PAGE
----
During the second step, the simulator engine must parse the stanzas it receives from the GUI, construct the corresponding circuit and then simulate it. The two major C++ modules involved in this step are parser.cpp and rtcomp.cpp. The former module implements a class that provides support for reading the stanzas the simulator engine receives and then identifying the headers and the attribute/value lines in their bodies. This module makes heavy use of the second module, rtcomp.cpp, which stands for runtime component. This module implements a high-level component class which is built during runtime as the parser module interprets its input stream.
From a design perspective, a runtime component is a kind of component, so we derive the Runtime_Component class from the Component class, thereby enabling the Runtime_Component to inherit all the features of its base Component class. The Runtime_Component module extends the functionality of its base class by providing member functions which create the subcomponents and top-level ports which comprise the circuit to be simulated. In many cases, these member functions are simple wrappers around the port and component constructors themselves.
Continuing our example from the previous subsection, the stanzas shown in Figure 5.8 are received by the parser of the simulator engine. As the parser processes each of the stanza headers and their respective bodies individually, it invokes the appropriate methods of the Runtime_Component to create the necessary entities of the circuit. First, the primary input and primary output netlists of the circuit are constructed from the input and output stanzas transmitted by the GUI. Internal netlists are similarly constructed. For the input netlists, the input vectors of the input stanza body are also parsed and placed in the input netlist wire queues. Then, as the component stanzas are read, the subcomponents comprising the circuit are created. Note that the netlists are transferred to the simulator engine before the components because the constructors for components accept, as parameters, netlists. Therefore, the netlists must be constructed before the subcomponents can be built.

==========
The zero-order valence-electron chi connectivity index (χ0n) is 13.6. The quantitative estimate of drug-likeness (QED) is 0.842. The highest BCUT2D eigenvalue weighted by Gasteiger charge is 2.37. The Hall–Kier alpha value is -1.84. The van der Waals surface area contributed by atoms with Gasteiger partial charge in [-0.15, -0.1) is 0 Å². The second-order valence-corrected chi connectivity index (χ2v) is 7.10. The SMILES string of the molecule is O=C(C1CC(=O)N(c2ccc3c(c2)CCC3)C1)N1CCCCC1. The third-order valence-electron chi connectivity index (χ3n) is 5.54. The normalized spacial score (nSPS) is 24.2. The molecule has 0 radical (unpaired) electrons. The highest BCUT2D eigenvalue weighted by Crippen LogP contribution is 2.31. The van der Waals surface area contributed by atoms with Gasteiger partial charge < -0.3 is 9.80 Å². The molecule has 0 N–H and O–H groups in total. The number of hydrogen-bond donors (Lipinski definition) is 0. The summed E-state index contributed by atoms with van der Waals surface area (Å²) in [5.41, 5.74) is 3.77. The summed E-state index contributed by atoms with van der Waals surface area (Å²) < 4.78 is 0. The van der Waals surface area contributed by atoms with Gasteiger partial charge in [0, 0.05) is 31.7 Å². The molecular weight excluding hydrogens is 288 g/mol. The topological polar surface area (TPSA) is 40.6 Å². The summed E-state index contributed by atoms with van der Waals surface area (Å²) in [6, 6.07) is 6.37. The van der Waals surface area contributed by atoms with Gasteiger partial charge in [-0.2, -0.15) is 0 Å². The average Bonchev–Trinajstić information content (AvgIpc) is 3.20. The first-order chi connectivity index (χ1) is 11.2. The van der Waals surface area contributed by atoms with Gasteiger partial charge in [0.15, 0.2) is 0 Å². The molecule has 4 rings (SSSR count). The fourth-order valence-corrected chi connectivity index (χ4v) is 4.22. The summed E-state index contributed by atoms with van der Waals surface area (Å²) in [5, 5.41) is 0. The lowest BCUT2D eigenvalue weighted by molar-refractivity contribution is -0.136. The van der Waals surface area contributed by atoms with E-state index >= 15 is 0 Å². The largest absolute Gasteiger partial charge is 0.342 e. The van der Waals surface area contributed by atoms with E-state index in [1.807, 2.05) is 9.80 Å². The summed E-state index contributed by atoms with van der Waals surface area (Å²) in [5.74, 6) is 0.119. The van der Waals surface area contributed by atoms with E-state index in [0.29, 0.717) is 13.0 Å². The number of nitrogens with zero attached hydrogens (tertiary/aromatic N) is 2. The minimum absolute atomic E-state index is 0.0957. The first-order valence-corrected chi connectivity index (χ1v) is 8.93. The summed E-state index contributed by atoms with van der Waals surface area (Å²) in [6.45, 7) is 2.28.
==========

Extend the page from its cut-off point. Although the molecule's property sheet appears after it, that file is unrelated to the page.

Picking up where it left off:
After construction of all the netlists and subcomponents, the simulate() message is sent to the runtime component by the main() program, thereby simulating the newly constructed runtime component. All the resultant output signals are collected from the output netlist wire queues which are then transmitted by the simulator engine to the GUI for visual presentation in the signal display window. The main() function of the simulator engine is presented in its entirety in Figure 5.9. The mechanism by which these output signals are gathered and transmitted back to the GUI is described in the next subsection.
Figure 5.9: The main() Function of the Simulator Module